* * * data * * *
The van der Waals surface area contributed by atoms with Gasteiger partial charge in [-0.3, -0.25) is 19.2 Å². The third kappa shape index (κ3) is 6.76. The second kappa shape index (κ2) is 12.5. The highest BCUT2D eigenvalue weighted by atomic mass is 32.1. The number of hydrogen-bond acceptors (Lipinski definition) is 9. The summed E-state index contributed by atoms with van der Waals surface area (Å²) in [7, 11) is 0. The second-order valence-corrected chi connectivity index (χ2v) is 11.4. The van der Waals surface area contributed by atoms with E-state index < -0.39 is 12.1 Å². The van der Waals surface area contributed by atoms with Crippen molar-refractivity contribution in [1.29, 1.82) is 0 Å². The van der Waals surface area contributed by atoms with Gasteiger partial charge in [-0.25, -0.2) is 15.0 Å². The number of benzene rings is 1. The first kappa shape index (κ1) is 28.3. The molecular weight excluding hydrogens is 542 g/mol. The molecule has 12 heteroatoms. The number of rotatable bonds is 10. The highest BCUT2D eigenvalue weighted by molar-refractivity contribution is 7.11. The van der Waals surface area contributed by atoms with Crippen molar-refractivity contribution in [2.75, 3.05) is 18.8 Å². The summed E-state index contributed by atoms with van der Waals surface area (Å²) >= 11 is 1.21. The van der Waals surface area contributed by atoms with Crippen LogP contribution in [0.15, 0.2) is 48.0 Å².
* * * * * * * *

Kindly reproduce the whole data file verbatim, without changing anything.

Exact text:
The van der Waals surface area contributed by atoms with Gasteiger partial charge in [-0.3, -0.25) is 19.2 Å². The third kappa shape index (κ3) is 6.76. The second kappa shape index (κ2) is 12.5. The highest BCUT2D eigenvalue weighted by atomic mass is 32.1. The number of hydrogen-bond acceptors (Lipinski definition) is 9. The summed E-state index contributed by atoms with van der Waals surface area (Å²) in [7, 11) is 0. The second-order valence-corrected chi connectivity index (χ2v) is 11.4. The van der Waals surface area contributed by atoms with E-state index < -0.39 is 12.1 Å². The van der Waals surface area contributed by atoms with Crippen molar-refractivity contribution in [1.29, 1.82) is 0 Å². The van der Waals surface area contributed by atoms with Gasteiger partial charge in [-0.25, -0.2) is 15.0 Å². The number of benzene rings is 1. The first kappa shape index (κ1) is 28.3. The molecular weight excluding hydrogens is 542 g/mol. The molecule has 12 heteroatoms. The number of rotatable bonds is 10. The highest BCUT2D eigenvalue weighted by molar-refractivity contribution is 7.11. The van der Waals surface area contributed by atoms with Crippen molar-refractivity contribution in [2.75, 3.05) is 18.8 Å². The summed E-state index contributed by atoms with van der Waals surface area (Å²) >= 11 is 1.21. The van der Waals surface area contributed by atoms with Crippen LogP contribution in [0.15, 0.2) is 48.0 Å².